A much lesser work than “Henry IV, Part 1”, to my mind. There are some great moments in here, but the play as a whole feels so much more tangential and padded than “Richard II” and “Henry IV, Part 1”. It picks up in the later acts, but there’s so much repetitive Falstaff material in the first acts that it really does lag. I honestly think the two “Henry IV” plays could have been combined, with most of this one chopped out, the battle of Shrewsbury from the first play serving as the climax, and the key moments in this play forming the denouement.
As is, many characters regress and go through character development they already went through in the last play, most notably Hal. The plot conflict is literally the same as the last play, the rebels causing trouble for the Lancasters, so cutting to the unique elements of this play – Prince John’s surprising method of dealing with the rebels, King Henry IV’s weakening health, Hal rising the occasion, the changing relationship between Hal and Falstaff – would have felt more natural in a way. It’s somewhat ridiculous how Falstaff seems to have the most lines in this play, and the titular character barely any in comparison. At least what lines he does have are fantastic.
This play focuses more on the idea of doubles in the thematic sense, to the point where I was reconsidering the first play and wondering if there were some I missed. Certainly the first play had the high vs low dynamic, with the Boar’s Head inn contrasting with Henry’s court, Falstaff and his rogues contrasting with the nobility, the stability of noble marriages like that which the Percys had with the breezy inconsistency of the prostitutes of the inn, and so on. But it wasn’t until this play I zeroed in on the idea of Falstaff and Henry IV as contrasting doubled father figures for Hal, which is part of why the ending of the play is so important for his character.
Henry IV himself resembles his father John of Gaunt in “Richard II”, being aged, sick, growing mad, engaging in long diatribes about his age and the nation that don’t always land properly with whoever’s listening. Henry IV’s realisation that his wish to atone for usurping Richard II by crusading to the Holy Land, expressed in the closing of “Richard II”, cannot be realised, as his age and closeness to death prevents him from doing it now, and the civil strife and instability of his reign has prevented him from doing it earlier. It falls on his son to make the realm more stable and perhaps to atone for Richard II’s death too, but is Hal up to the task? You’d assume so, given the ending of “Henry IV, Part 1” centres around Hal going through the character development to become someone his father can rely on, but his character is regressed here, and basically goes through the same development again. The scenes between the two Henrys are fantastic, but I find them odd structurally on the big-picture level, in terms of their characters. Still, the moving scene where the two of them make peace and understand each other is very powerful stuff, and is what makes the ending, where Hal spurns his other father figure Falstaff, understandable, even while it’s still devastating.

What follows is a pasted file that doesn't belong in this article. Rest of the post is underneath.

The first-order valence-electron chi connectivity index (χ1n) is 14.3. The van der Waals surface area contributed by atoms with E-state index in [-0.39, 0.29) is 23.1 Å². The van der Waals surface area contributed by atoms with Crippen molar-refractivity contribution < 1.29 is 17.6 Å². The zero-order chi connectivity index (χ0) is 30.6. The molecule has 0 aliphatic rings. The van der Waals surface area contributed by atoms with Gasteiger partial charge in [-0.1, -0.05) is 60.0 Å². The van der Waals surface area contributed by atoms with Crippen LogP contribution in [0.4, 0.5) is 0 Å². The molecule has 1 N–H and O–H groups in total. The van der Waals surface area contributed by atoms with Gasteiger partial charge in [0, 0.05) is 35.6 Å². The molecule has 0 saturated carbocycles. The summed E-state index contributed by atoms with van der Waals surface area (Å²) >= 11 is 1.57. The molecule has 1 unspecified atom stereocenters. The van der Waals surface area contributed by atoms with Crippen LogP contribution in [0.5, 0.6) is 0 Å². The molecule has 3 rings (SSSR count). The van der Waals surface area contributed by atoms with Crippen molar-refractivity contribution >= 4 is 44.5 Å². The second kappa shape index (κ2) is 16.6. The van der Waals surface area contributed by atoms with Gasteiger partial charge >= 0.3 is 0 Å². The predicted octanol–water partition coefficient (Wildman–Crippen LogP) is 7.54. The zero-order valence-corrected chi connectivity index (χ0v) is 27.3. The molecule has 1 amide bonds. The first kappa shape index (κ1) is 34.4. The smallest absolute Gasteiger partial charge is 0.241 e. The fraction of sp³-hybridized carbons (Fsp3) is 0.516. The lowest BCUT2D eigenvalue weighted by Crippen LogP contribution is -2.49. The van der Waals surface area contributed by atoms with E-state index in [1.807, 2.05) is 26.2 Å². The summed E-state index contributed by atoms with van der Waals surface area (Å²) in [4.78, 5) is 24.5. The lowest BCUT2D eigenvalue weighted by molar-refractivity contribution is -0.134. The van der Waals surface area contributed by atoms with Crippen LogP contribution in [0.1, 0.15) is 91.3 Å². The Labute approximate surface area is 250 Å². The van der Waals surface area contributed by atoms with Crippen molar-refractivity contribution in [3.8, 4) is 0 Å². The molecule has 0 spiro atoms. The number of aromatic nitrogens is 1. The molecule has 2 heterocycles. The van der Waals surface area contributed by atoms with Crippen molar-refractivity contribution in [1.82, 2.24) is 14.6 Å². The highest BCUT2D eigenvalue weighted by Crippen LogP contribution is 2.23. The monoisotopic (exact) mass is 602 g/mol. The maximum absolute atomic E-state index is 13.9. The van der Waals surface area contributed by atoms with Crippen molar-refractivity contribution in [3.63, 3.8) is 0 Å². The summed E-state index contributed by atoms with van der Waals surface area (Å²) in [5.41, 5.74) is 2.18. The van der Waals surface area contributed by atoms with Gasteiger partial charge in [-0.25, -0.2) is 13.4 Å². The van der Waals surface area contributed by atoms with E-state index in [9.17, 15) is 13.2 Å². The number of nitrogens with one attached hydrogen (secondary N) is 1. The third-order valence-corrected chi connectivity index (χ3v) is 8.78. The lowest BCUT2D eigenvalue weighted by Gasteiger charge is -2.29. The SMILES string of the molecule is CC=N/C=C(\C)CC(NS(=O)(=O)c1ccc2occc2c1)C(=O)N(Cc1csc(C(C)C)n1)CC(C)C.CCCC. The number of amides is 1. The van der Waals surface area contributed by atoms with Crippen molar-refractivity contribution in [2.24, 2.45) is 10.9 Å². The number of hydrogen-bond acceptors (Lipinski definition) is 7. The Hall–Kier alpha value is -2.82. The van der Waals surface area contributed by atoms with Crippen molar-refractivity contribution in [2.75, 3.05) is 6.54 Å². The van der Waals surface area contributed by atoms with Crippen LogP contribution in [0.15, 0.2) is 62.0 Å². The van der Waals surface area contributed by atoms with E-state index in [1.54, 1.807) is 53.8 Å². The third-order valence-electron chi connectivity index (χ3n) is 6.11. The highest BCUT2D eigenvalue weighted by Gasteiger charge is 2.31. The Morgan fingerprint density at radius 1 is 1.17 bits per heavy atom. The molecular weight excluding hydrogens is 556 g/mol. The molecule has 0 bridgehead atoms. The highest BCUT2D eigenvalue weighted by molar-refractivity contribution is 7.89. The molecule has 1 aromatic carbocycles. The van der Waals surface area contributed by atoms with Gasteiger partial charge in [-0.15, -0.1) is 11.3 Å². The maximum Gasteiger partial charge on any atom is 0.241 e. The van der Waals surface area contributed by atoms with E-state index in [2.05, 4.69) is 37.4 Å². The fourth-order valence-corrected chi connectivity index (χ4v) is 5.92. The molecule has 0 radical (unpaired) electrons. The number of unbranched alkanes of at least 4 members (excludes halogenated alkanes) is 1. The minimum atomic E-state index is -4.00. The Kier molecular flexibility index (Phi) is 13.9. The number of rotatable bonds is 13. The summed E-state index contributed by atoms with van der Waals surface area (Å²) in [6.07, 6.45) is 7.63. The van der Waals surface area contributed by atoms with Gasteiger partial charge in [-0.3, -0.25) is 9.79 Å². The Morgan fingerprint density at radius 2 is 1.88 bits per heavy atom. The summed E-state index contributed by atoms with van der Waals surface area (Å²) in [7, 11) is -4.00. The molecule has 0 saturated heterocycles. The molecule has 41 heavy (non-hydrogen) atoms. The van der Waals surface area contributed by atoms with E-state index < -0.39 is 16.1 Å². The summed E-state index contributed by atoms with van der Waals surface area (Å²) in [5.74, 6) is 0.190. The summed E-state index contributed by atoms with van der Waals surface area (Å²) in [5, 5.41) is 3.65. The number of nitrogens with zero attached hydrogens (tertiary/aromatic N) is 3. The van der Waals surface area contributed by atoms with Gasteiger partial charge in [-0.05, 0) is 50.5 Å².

Just how devastating that scene is depends on your reading of the characters though. I feel I understand and empathise well, but I struggle a bit with Falstaff. I find some of lines comic, and his relationship with Hal is well-developed, but I found myself exceedingly tired of him in this play. In the preceding play, his scenes didn’t feel like divergences, as all subplots converged at the climax, and his scenes then were with Hal and thus building the foundation for Hal’s character development. Here, all but two of his scenes are without Hal, and thus rest on him alone. Alone, I find him a much less compelling character. It doesn’t help that so many of his scenes are so repetitive, and almost feel just like padding. His motivation in this play I also found difficult to empathise with – I certainly understand feeling close to his stand-in son figure, Hal, but his arrogance and assuredness about reaping nepotistic rewards when Hal is crowned is so emphasised and repeated that it ends up feeling less rougish, and more exploitative.
I very much feel the character of Falstaff, despite his enormous amounts of material in the text, is one that would get filtered and interpreted to a much more focused state through stagings and adaptations, as I found it difficult to fully grasp my readings of his character and many of his scenes here. Exciting stuff for those performing the play, I’m sure, to interpret him as they’d like – should he be proud of Hal’s growth at the end, devastated by Hal’s treatment of him, bottling up and covering up his feelings from it through his humour, something else entirely? For all the lines Falstaff gets in the play, so much in unsaid here about the relationship between him and Hal. How did Hal truly take the insults he overheard? Did they factor in to his treatment of Falstaff at the end, or was it purely born of fulfilling his promise to his father, or was it just fulfilling his stated plan in “Henry IV, Part 1” to eventually straighten up all along? Was it as much Hal killing part of himself, the part less suited for kingship, as killing Falstaff’s heart?
There’s isolated brilliance in this play, but it’s between long padded stretches were little happens except retreadings of the superior preceding play. I give it three captured knights, and a new king.